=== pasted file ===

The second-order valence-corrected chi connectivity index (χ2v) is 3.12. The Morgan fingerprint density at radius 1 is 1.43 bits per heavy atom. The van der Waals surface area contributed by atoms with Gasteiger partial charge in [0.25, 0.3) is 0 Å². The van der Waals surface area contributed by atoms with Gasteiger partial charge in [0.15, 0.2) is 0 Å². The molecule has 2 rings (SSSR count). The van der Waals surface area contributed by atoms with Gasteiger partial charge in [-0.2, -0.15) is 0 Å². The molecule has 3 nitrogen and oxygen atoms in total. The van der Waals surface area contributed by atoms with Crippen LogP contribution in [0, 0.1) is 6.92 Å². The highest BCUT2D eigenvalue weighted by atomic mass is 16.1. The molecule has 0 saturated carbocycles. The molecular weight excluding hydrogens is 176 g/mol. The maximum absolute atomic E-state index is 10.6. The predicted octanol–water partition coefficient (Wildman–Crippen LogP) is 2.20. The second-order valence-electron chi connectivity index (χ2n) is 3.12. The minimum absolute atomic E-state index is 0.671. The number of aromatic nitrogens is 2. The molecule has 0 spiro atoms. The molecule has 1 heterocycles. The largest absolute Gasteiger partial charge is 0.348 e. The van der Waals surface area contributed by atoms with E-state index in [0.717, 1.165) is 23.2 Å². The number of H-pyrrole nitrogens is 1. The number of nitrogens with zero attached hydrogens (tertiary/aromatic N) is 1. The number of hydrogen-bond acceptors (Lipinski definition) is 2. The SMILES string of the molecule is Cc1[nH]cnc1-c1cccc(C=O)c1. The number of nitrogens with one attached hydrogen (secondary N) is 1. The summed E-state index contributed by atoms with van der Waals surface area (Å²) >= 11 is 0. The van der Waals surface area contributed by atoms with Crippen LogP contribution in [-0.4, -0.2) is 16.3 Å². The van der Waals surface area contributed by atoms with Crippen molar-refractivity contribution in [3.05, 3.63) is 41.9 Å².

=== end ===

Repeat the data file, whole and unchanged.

The second-order valence-corrected chi connectivity index (χ2v) is 3.12. The Morgan fingerprint density at radius 1 is 1.43 bits per heavy atom. The van der Waals surface area contributed by atoms with Gasteiger partial charge in [0.25, 0.3) is 0 Å². The van der Waals surface area contributed by atoms with Gasteiger partial charge in [0.15, 0.2) is 0 Å². The molecule has 2 rings (SSSR count). The van der Waals surface area contributed by atoms with Gasteiger partial charge in [-0.2, -0.15) is 0 Å². The molecule has 3 nitrogen and oxygen atoms in total. The van der Waals surface area contributed by atoms with Crippen LogP contribution in [0, 0.1) is 6.92 Å². The highest BCUT2D eigenvalue weighted by atomic mass is 16.1. The molecule has 0 saturated carbocycles. The molecular weight excluding hydrogens is 176 g/mol. The maximum absolute atomic E-state index is 10.6. The predicted octanol–water partition coefficient (Wildman–Crippen LogP) is 2.20. The second-order valence-electron chi connectivity index (χ2n) is 3.12. The minimum absolute atomic E-state index is 0.671. The number of aromatic nitrogens is 2. The molecule has 0 spiro atoms. The molecule has 1 heterocycles. The largest absolute Gasteiger partial charge is 0.348 e. The van der Waals surface area contributed by atoms with E-state index in [0.717, 1.165) is 23.2 Å². The number of H-pyrrole nitrogens is 1. The number of nitrogens with zero attached hydrogens (tertiary/aromatic N) is 1. The number of hydrogen-bond acceptors (Lipinski definition) is 2. The SMILES string of the molecule is Cc1[nH]cnc1-c1cccc(C=O)c1. The number of nitrogens with one attached hydrogen (secondary N) is 1. The summed E-state index contributed by atoms with van der Waals surface area (Å²) >= 11 is 0. The van der Waals surface area contributed by atoms with Crippen LogP contribution in [-0.4, -0.2) is 16.3 Å². The van der Waals surface area contributed by atoms with Crippen molar-refractivity contribution in [3.05, 3.63) is 41.9 Å².